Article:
Oh No! (Firebird) Review | Zzap - Everygamegoing


Oh No!
By Silverbird
Commodore 64/128

Published in Zzap #38

Oh No!

It's the year 1,000,000 AD and the Universe is a very weird place. Brain engineering has reached new heights and the player of Oh No! is a sad victim of the latest technique in brain specialisation.

Aboard the inertially-controlled trusty steed, Badjak, the player's sole purpose is to raise and breed Oxes - fascinating glowing orbs of intense religious significance - on eight multi-directionally scrolling worlds. The screen display shows one quarter of the patrol area, but the whole world is revealed on radar.

Armed with super lasers and a toenail boomerang gun the player protects the prized herd from alien rustlers; occasionally an Oxe parent - a metaphysical energy field - appears on the landscape: destroying this brief physical apparition provides enough energy for a brand new baby Oxe to be born. When nine alien waves are cleared, the next world is accessed.

Instant death is the penalty for losing all five Oxes: your specially engineered brain explodes with excitement.


Once again, Sensible Software prove that, as far as blasting goes, they are master craftsmen. Oh No cannot boast the sophistication of their masterpiece, Wizball, but its simplicity is its strength. The pace of the action is extremely fast because the player's ship is in constant motion. Play therefore reaches such heights of freneticism as only previously witnessed in Minter games, and the player is rushed headlong into fevered addiction.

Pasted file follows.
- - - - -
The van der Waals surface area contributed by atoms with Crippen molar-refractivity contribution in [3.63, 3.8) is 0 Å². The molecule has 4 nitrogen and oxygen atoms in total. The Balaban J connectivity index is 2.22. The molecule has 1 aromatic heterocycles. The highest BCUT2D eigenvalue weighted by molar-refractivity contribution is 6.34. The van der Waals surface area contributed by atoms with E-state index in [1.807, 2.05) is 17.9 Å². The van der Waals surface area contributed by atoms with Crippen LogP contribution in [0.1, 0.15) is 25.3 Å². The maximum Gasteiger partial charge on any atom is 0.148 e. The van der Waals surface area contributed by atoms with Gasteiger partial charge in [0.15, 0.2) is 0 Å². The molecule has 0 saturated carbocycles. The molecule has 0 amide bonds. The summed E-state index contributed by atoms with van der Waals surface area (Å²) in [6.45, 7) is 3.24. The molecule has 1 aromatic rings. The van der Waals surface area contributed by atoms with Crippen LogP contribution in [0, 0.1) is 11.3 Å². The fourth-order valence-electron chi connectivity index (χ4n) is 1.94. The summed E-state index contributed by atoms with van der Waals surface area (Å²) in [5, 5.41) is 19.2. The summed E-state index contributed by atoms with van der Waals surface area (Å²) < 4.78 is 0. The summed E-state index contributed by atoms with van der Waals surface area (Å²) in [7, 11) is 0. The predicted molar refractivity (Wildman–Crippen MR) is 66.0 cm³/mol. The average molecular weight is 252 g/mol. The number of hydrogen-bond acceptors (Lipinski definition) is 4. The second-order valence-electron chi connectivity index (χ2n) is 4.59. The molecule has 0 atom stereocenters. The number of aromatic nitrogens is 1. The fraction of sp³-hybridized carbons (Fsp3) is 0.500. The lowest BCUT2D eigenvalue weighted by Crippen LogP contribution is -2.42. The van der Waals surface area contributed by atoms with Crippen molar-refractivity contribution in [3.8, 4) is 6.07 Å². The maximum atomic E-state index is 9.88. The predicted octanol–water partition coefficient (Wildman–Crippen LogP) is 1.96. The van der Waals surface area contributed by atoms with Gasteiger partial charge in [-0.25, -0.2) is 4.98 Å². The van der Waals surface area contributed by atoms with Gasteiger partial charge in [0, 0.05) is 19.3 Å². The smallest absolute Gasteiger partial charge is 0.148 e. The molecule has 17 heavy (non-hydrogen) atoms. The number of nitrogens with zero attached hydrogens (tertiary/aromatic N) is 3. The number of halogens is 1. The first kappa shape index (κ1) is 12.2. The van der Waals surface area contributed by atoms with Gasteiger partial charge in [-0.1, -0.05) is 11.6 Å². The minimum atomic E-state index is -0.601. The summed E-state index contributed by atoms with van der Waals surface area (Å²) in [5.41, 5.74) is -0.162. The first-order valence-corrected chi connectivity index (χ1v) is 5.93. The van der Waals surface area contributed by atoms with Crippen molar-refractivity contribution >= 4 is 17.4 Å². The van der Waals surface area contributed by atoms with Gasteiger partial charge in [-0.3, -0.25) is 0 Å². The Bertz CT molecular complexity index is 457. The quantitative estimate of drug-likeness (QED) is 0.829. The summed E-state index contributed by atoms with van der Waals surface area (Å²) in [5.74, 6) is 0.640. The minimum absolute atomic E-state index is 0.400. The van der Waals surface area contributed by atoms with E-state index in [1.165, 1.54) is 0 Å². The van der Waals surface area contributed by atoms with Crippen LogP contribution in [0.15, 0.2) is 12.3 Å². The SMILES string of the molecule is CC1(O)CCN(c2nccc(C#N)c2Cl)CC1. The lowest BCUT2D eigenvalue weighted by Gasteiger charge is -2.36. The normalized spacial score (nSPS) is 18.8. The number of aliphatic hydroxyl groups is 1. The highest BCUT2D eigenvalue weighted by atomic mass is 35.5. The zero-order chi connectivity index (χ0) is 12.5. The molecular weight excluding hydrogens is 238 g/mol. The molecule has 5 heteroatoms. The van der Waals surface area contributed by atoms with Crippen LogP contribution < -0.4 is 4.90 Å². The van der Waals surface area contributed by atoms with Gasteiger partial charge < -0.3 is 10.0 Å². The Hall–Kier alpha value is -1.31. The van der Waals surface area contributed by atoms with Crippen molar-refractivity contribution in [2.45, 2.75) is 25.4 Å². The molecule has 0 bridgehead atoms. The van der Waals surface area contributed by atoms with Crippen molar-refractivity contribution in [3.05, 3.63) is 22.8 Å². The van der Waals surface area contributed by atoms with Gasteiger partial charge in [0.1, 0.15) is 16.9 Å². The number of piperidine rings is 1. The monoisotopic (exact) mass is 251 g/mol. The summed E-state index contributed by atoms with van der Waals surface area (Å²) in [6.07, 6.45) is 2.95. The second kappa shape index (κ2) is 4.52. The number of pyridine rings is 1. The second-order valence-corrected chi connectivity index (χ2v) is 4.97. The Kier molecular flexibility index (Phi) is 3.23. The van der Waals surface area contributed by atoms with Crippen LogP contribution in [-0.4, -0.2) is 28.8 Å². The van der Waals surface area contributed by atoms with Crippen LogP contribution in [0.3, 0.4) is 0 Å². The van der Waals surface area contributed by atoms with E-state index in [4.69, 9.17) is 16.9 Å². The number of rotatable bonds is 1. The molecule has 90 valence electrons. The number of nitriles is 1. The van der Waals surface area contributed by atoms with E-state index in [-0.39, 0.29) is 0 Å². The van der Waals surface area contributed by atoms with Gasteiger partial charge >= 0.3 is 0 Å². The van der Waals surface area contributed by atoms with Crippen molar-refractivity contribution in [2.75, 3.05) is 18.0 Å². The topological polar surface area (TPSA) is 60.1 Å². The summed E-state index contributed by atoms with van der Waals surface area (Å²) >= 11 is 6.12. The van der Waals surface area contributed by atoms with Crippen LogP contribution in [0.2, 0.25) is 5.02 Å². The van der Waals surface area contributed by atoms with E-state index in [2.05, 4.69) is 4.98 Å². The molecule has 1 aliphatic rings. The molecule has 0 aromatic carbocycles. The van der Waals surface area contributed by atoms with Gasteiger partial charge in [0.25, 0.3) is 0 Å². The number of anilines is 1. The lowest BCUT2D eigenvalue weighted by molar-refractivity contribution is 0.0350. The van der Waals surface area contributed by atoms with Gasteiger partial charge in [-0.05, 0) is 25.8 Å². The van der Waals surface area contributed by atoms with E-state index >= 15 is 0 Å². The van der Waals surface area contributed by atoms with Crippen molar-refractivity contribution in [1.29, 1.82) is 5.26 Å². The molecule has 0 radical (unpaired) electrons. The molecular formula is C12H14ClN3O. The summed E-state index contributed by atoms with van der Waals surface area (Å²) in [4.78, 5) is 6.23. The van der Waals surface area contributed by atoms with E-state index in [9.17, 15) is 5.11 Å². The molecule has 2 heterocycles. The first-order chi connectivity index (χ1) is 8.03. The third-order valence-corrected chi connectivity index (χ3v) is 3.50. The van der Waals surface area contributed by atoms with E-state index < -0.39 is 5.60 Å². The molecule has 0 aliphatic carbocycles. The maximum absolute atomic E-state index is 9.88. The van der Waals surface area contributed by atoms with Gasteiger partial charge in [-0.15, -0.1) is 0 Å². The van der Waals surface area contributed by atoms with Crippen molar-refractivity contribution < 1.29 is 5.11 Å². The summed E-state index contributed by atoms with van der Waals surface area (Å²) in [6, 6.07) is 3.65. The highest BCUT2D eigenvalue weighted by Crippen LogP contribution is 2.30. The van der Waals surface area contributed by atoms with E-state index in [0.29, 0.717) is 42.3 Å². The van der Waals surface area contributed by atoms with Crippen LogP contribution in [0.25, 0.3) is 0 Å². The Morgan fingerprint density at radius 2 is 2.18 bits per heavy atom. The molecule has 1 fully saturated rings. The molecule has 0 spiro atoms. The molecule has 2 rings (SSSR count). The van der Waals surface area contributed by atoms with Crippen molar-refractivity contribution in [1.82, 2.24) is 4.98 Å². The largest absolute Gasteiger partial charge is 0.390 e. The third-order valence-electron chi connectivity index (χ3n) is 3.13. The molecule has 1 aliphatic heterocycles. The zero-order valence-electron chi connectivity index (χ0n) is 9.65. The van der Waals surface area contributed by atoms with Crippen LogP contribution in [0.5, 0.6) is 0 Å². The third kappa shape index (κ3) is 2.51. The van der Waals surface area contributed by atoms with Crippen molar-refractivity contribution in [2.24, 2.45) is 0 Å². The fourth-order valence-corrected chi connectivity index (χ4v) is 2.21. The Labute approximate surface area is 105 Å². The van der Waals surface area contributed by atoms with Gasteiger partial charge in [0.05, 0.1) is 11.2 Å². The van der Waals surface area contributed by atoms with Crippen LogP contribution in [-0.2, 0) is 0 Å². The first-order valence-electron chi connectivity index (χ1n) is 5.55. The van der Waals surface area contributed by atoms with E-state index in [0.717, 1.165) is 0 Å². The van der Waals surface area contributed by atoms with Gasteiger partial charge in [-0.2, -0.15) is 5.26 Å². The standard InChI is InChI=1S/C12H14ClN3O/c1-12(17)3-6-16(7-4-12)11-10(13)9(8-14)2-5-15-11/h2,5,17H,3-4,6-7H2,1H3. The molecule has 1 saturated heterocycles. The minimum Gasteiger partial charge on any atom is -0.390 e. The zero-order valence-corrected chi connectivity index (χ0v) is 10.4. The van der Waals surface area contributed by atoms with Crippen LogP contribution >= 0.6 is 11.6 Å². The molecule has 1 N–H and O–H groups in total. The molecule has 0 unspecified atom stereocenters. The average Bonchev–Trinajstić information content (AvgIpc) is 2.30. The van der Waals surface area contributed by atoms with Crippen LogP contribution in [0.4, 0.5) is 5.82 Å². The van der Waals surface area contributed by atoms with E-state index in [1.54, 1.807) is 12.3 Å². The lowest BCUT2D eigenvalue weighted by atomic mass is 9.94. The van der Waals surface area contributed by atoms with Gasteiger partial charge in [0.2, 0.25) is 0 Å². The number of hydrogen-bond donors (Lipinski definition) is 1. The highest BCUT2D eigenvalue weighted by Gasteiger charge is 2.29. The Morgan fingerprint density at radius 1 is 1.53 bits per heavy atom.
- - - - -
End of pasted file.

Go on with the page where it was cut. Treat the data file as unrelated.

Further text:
The first few levels are easily beaten, but just as you're getting confident, the game abandons its deceit and throws crowds of marauding aliens at you.

If you want something to pick up and play to fill an empty moment, there's not much going that beats this.


Couple the same sense of humour that appeared in the ageing Galaxibirds with frenetic, psychedeliic shoot-'em-up action, and you have Oh No!. The unusual inertial control method only enhances the action as your steed hurtles about the screen.

Combined with the bright, colourful graphics and decent sound, it produces a very enjoyable game. The impressive presentation includes numerous humorous touches (spelling mistakes, graphic jokes) and a neat high-score table, although a two-player option would improve it.

It's not the greatest budget blast around, but if you're looking to unleash some energy, this fits the bill.


Presentation 76% An amusing scenario supported by colourful screen display and high-score table; no two-player option.

Graphics 71% Colourful and polished sprites set on a range of similar backdrops.

Sound 80% Standard blasting noises supported by appealing tunes.

Hookability 83% Fast, colourful action from the start.

Lastability 72% Plenty of worlds to protect but the repetitive nature of the gameplay could prove unattractive.

Overall 80% An enjoyable, if ultimately limited, blast.